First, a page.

Applicants should hold the position of biologist or similar on the staff of a conservation agency, academic or research institution or non-governmental organization concerned with seabird conservation. Applicants with a specific conservation project concerning a rare or endangered seabird are especially encouraged to apply. Applicants should complete the application, and submit it along with a current resume and three letters of reference.
Deadline: Applications must be submitted by February 15th, 2019.
Assistance for initiating international conservation projects.
SRP will assist Herz Fellows establish new seabird conservation programs within the Fellow's home country. By demonstrating international interest in the conservation of seabirds in third world countries, Audubon can help the Herz Fellows build support for developing and implementing conservation programs.
Participating SRP staff
STEPHEN KRESS is Vice-President for Bird Conservation for the National Audubon Society and Manager of the Society's Maine Coast Seabird Sanctuaries. As Director of Audubon's Seabird Restoration Program, he develops techniques for managing colonial nesting seabirds. In this capacity, he has re-established mixed seabird colonies along the Maine coast for Atlantic Puffins, Arctic, Common, and Roseate Terns, and Leach's Storm-Petrel. In the Pacific, he has studied the role of vocalizations for attracting endangered Dark-rumped Petrels to artificial burrows in the Galapagos Islands and Short-tailed Albatross to decoys on Midway Island. He is also an advisor for restoration plans for Common Murres in Central California, Caspian Terns in the Columbia River, and Northern Gannets on the North Shore of the Gulf of St. Lawrence.
He received his Ph.D. from Cornell University and is currently a Research Fellow at Cornell, where he teaches a popular course called Spring Field Ornithology. He is Ornithology Program Director for the Audubon Camp in Maine, and an adjunct faculty member in the Department of Wildlife Ecology at the University of Maine, Orono. Among his many books on birding and backyard wildlife management, he is author of The Audubon Society Bird Garden, The Audubon Society Birder's Handbook, Project Puffin, and the Birdlife Golden Guide, as well as many scientific papers on seabird biology and conservation.
DON LYONS is the Director of Conservation Science for National Audubon Society's Seabird Restoration Program. He came to Audubon's Seabird Restoration Program from Oregon State University, where he has worked on seabird science and conservation for 20 years as a graduate student, post-doc, and Assistant Professor in the Department of Fisheries and Wildlife. He is involved with many projects directly derived from SRP methods or closely aligned with current SRP interests. These include restoring seabird colonies using social attraction and understanding the relationship between seabirds and forage fish. His background as an electrical engineer and seabird biologist help him further research on tracking seabird foraging, dispersal, and migration using both banding and electronic tagging and assessing the impacts of changes in ocean climate on seabird breeding success and population resiliency.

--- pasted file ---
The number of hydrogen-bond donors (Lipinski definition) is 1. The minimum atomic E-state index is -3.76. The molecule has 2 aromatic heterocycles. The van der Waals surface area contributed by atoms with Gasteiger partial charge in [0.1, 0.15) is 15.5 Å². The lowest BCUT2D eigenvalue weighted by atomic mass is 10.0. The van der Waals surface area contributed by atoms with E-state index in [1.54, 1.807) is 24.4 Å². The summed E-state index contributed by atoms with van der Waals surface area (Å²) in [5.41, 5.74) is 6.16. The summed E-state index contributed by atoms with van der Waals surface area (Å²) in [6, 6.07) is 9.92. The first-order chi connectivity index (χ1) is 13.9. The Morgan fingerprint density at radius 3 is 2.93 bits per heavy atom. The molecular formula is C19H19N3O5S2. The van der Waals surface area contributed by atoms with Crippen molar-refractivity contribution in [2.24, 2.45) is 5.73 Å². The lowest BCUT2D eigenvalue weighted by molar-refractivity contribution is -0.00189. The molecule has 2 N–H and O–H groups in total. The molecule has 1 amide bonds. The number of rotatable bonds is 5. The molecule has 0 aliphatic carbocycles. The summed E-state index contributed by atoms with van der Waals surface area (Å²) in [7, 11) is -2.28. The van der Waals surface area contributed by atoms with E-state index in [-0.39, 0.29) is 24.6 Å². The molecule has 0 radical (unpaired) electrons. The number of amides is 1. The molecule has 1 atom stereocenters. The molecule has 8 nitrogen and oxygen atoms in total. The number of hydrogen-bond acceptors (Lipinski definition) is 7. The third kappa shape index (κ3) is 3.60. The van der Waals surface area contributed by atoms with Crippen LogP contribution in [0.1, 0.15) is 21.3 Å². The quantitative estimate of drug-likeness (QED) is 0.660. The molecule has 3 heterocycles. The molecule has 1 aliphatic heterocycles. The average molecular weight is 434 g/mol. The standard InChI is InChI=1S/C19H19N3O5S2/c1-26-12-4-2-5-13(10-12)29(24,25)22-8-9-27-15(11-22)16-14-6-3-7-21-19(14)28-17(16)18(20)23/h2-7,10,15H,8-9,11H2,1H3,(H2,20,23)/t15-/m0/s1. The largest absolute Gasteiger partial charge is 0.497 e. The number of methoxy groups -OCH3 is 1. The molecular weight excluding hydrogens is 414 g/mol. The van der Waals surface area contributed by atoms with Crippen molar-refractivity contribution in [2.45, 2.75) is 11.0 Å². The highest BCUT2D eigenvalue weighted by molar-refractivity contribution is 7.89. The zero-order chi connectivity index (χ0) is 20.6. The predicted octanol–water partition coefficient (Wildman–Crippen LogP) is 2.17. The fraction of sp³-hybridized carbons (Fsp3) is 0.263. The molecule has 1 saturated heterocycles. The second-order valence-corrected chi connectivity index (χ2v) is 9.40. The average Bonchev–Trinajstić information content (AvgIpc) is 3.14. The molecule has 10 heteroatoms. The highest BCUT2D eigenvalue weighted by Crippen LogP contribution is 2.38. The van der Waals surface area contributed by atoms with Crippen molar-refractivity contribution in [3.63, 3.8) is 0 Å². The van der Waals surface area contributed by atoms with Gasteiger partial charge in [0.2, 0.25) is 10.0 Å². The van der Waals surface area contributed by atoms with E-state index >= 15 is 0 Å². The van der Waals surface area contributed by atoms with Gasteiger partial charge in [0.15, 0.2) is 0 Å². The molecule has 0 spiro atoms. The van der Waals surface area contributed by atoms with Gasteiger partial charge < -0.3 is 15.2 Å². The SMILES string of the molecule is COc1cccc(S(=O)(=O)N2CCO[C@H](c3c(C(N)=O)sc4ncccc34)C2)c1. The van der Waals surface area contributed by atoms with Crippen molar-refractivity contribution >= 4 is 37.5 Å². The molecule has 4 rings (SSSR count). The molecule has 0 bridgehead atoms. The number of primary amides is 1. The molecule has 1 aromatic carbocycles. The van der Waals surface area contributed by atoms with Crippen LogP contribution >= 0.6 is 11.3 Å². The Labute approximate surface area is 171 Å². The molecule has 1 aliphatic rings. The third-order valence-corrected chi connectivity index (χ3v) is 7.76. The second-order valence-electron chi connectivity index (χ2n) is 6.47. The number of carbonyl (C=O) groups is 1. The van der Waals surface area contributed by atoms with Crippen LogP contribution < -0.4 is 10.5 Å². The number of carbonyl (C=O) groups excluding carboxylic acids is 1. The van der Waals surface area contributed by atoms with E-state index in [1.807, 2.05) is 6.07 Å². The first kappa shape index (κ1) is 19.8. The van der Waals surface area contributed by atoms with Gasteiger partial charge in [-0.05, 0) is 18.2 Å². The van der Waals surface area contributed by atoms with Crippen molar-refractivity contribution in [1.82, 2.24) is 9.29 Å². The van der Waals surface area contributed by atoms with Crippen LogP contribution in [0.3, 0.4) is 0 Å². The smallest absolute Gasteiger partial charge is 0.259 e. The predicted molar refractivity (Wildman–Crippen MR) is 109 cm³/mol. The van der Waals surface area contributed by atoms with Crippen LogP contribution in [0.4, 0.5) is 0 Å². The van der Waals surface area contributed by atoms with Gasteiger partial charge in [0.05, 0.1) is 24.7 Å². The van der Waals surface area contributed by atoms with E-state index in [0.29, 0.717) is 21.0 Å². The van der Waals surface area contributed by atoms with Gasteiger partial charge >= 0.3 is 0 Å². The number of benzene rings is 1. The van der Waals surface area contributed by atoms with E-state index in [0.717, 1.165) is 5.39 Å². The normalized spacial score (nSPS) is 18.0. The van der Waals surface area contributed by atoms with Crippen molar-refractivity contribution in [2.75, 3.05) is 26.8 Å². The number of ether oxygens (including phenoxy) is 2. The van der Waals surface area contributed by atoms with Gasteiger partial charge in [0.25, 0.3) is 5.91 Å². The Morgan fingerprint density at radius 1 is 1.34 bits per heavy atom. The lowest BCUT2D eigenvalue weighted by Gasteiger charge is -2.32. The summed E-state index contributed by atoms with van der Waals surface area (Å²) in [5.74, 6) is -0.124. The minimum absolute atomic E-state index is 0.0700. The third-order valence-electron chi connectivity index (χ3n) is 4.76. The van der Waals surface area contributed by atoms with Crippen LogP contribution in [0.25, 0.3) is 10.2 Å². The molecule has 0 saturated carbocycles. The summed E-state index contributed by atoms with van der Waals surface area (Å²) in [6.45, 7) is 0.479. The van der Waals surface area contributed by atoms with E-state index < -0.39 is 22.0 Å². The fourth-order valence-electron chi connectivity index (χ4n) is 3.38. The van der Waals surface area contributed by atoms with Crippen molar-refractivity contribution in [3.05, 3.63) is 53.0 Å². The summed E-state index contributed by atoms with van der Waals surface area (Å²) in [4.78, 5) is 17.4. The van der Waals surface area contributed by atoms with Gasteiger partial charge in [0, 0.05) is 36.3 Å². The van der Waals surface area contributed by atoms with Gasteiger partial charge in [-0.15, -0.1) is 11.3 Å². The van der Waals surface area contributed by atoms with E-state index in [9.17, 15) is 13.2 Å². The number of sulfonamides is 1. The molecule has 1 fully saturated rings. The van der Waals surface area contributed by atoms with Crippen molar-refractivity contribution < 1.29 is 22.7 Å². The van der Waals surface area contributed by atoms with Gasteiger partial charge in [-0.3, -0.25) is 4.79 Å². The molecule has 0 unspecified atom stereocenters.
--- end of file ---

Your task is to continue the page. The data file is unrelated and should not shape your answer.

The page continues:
In recent years, he has provided leadership with projects of great conservation relevance such as colony restoration for the critically endangered Chinese Crested Tern in Asia, investigations of the steep decline of Aleutian Terns in Alaska, and reduction of conflicts between Caspian Terns and threatened salmon populations in the Pacific Northwest. He is also an educator, teaching courses in seabird biology at Oregon State University.
PAULA SHANNON is the Seabird Sanctuary Manager for the National Audubon Society's Seabird Restoration Program (SRP). She began working for SRP in 2002, as Island Supervisor on Matinicus Rock, Maine's most diverse seabird colony. She continued in this role for five years until 2006, participating in various projects involving alcids, terns, gulls, storm-petrels, and shearwaters. In 2011 she returned to SRP, supervising the research and management of all seven of SRP’s field stations. She has also studied seabirds in Alaska and Hawaii, leading fieldwork on seabirds for the US Fish and Wildlife Service in Alaska's Pribilof and Semidi Islands from 2008-2010, and serving as a biologist in the French Frigate Shoals in the Northwest Hawaiian Islands. Paula also worked for the Bureau of Land Management in Oregon, with much of her work focused on Marbled Murrelets. In addition to her work with seabirds, Paula has worked on numerous avian research and conservation projects across the United States, including work with raptors, songbirds, and shorebirds. She holds a Bachelor's degree in Biology from Bowdoin College in Brunswick, Maine, which is where she first developed a love and appreciation for the Maine coast.
To see Herz Fellowship recipients by year, please click the links below:
2013 - (No Herz Fellows chosen)
2010 - (No Herz Fellows chosen)